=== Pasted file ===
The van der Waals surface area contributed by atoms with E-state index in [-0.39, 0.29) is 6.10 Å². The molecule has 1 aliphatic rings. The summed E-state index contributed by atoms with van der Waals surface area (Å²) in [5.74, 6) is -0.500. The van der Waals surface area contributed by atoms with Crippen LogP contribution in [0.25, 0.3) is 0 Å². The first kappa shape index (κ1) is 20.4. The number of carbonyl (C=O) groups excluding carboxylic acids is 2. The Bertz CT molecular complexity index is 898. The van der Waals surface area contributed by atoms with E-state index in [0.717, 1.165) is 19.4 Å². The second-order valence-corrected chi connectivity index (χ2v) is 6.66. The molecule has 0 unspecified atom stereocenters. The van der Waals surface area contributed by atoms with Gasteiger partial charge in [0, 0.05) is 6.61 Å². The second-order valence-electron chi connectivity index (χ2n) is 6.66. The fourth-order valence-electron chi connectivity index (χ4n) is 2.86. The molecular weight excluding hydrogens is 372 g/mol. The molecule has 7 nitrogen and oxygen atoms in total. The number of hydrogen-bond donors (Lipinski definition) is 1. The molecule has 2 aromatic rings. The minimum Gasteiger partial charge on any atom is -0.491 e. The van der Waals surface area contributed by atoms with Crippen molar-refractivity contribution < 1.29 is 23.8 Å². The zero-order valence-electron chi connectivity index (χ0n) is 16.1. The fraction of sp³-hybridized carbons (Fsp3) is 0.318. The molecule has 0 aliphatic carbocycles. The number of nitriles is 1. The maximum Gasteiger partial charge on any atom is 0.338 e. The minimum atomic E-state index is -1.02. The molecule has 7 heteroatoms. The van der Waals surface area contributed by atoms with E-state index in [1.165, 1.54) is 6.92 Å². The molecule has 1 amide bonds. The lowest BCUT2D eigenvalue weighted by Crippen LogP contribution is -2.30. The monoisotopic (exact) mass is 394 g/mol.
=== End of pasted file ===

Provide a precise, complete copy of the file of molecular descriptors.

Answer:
The van der Waals surface area contributed by atoms with E-state index in [-0.39, 0.29) is 6.10 Å². The molecule has 1 aliphatic rings. The summed E-state index contributed by atoms with van der Waals surface area (Å²) in [5.74, 6) is -0.500. The van der Waals surface area contributed by atoms with Crippen LogP contribution in [0.25, 0.3) is 0 Å². The first kappa shape index (κ1) is 20.4. The number of carbonyl (C=O) groups excluding carboxylic acids is 2. The Bertz CT molecular complexity index is 898. The van der Waals surface area contributed by atoms with E-state index in [0.717, 1.165) is 19.4 Å². The second-order valence-corrected chi connectivity index (χ2v) is 6.66. The molecule has 0 unspecified atom stereocenters. The van der Waals surface area contributed by atoms with Gasteiger partial charge in [0, 0.05) is 6.61 Å². The second-order valence-electron chi connectivity index (χ2n) is 6.66. The fourth-order valence-electron chi connectivity index (χ4n) is 2.86. The molecular weight excluding hydrogens is 372 g/mol. The molecule has 7 nitrogen and oxygen atoms in total. The number of hydrogen-bond donors (Lipinski definition) is 1. The molecule has 2 aromatic rings. The minimum Gasteiger partial charge on any atom is -0.491 e. The van der Waals surface area contributed by atoms with Crippen molar-refractivity contribution < 1.29 is 23.8 Å². The zero-order valence-electron chi connectivity index (χ0n) is 16.1. The fraction of sp³-hybridized carbons (Fsp3) is 0.318. The molecule has 0 aliphatic carbocycles. The number of nitriles is 1. The maximum Gasteiger partial charge on any atom is 0.338 e. The minimum atomic E-state index is -1.02. The molecule has 7 heteroatoms. The van der Waals surface area contributed by atoms with E-state index in [1.165, 1.54) is 6.92 Å². The molecule has 1 amide bonds. The lowest BCUT2D eigenvalue weighted by Crippen LogP contribution is -2.30. The monoisotopic (exact) mass is 394 g/mol.